We’re focused today on setting the assortments, positioning the assortments properly in terms of size of assortment and offer and pricing. We feel good about our store count in North America at about 175 stores. We’re beginning to dabble with the idea of what footwear might look like in the factory channel, and you’ll see us play there in future.
And I actually believe that from an assortment and positioning standpoint, the fall assortment that we launch is truly stronger than what we have today. It’s an assortment that was built with more time, with Javan and our design team, and we will have the benefit of further in-store execution, [unintelligible] wrap removal, mobile POS, [seeding], presentation, and most importantly, more time with selling confidence and service as we launch that.
So early days. We’re committed to it. And we’ll continue to focus on it as a growth category.
With regard to our margin structure, we don’t believe that our overall margin will change materially from growth in our footwear business. We do believe it will help grow the overall business, and grow overall profitability.
With regard to future plans, we have a great partnership with our licensing partner and our contract doesn’t expire for another two years.
The next question is from Barbara Wyckoff with CLSA.
Barbara Wyckoff - CLSA
Can you talk about the key drivers in men’s? I always think about wallets and belts, but can you talk about the balance with bags, briefcases, totes, outerwear? How much are those categories as a percentage to the total? And how big could this business be over the next, say, three to five years?
The business, we believe, in the medium term, is a billion dollar global opportunity. And the shifts that we’re seeing globally is the growth in the bag business. It’s slightly different, of course, by market, in terms of attitude, but we are also seeing a very strong trend in certain key locations in our outerwear and our team is also today developing other categories more fully. Of course, there’s opportunity in tech, small gifts, the holiday season, but in the quarters ahead we will also be looking at the footwear opportunity, just as we are in the women’s space.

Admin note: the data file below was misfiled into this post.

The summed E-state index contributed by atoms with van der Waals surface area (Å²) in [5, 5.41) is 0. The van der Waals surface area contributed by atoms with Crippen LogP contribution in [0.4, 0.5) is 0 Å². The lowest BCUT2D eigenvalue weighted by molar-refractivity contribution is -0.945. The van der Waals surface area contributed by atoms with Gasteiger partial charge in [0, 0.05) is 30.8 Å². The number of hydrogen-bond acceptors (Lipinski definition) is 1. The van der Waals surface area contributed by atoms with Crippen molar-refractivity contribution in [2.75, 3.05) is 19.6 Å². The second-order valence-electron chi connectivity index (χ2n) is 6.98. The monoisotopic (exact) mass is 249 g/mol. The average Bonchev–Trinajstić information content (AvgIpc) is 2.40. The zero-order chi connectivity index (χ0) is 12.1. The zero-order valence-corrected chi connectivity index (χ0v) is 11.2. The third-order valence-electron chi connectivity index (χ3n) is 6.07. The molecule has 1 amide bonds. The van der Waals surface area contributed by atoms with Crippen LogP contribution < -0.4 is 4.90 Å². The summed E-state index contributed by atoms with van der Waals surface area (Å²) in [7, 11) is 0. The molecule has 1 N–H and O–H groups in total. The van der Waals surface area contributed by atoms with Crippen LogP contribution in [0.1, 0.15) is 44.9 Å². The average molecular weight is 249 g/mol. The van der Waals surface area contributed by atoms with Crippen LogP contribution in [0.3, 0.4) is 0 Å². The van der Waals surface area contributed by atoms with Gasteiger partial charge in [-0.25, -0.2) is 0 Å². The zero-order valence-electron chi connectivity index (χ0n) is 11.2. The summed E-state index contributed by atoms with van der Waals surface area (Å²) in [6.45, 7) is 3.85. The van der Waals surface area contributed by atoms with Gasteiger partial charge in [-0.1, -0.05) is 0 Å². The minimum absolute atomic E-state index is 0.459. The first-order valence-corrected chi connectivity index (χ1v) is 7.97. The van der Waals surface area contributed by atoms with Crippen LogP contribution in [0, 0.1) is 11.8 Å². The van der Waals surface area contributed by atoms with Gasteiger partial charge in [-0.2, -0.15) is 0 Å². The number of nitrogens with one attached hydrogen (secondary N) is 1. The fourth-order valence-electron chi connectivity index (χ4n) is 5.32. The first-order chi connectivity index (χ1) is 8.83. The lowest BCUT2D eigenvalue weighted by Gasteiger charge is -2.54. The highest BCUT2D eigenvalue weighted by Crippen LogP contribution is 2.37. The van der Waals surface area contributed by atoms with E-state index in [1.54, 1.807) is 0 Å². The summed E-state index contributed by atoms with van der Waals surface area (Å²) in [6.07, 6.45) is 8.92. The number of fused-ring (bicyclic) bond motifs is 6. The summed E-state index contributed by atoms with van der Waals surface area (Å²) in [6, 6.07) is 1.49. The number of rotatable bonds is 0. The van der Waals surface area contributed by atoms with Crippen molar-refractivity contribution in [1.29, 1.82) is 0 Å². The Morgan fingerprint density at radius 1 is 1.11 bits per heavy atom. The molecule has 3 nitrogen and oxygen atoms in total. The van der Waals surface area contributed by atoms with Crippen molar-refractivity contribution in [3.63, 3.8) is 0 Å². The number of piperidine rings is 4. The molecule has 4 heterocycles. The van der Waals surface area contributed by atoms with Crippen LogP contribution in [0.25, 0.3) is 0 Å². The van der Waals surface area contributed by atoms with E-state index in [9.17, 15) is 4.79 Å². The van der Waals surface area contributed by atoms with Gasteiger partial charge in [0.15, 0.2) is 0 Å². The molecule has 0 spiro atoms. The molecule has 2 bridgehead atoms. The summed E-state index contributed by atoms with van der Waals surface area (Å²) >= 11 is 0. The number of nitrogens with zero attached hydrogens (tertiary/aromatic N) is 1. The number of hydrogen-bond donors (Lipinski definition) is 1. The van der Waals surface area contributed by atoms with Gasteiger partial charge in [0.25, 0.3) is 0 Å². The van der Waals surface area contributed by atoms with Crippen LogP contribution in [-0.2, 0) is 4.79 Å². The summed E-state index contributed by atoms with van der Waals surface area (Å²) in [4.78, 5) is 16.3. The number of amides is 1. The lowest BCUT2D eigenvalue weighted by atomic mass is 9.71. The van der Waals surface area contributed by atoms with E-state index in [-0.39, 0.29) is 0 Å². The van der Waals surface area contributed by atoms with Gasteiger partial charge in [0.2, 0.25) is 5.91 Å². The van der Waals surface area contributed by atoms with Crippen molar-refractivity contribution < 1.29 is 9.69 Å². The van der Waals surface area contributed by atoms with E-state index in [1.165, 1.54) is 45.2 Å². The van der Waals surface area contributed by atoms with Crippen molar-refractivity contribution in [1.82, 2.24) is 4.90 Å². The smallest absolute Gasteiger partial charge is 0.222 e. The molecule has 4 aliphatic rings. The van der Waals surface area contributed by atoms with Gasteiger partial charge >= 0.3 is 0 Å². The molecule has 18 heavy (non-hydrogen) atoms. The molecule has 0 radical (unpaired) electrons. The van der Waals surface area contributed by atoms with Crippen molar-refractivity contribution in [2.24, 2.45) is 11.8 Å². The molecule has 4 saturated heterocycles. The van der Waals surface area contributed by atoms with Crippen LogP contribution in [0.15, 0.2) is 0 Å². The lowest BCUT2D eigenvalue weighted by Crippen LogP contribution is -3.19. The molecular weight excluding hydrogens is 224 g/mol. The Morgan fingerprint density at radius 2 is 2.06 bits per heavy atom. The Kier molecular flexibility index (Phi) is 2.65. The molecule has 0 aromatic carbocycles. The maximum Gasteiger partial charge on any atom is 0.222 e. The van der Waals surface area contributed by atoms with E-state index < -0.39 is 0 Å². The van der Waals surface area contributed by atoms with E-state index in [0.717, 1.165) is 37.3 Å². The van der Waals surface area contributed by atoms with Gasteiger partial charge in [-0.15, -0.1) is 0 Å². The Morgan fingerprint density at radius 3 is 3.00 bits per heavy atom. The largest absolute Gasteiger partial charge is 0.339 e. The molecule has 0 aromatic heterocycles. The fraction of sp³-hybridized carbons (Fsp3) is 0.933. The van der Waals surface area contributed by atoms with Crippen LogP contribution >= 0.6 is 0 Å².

The next question is from Jennifer Davis with Lazard Capital Markets.
Jennifer Davis - Lazard Capital Markets
First question and then a follow up. How much time has Reed spent, I guess in the last year or so, on the Coach brand versus his own brand, or his own line? And then could you talk a little bit about the talent underneath him?
And then a follow up, I guess, on apparel. Just wondering, what should we expect in the holiday quarter? Should we expect about a rack out there in the stores? A couple of racks? Are you planning on putting dressing rooms in the stores that are going to be a relatively small piece of the total?
Reed has been careful to balance his time, so that both Coach and RK can benefit from his considerable talents. A good part of Reed’s effort and my efforts, and more recently Victor’s, has been to forge a creative team that can work collaboratively and who are empowered, and we have been working very closely with that team and do believe, as I said earlier, that we’re in a very strong position to move forward without any disruption.
Relative to ready to wear, I think the context you really need to think about is that we’re not looking to sell tops and bottoms. This is not a full launch into ready to wear. This is a very careful, methodical approach to create a story of who the Coach woman is.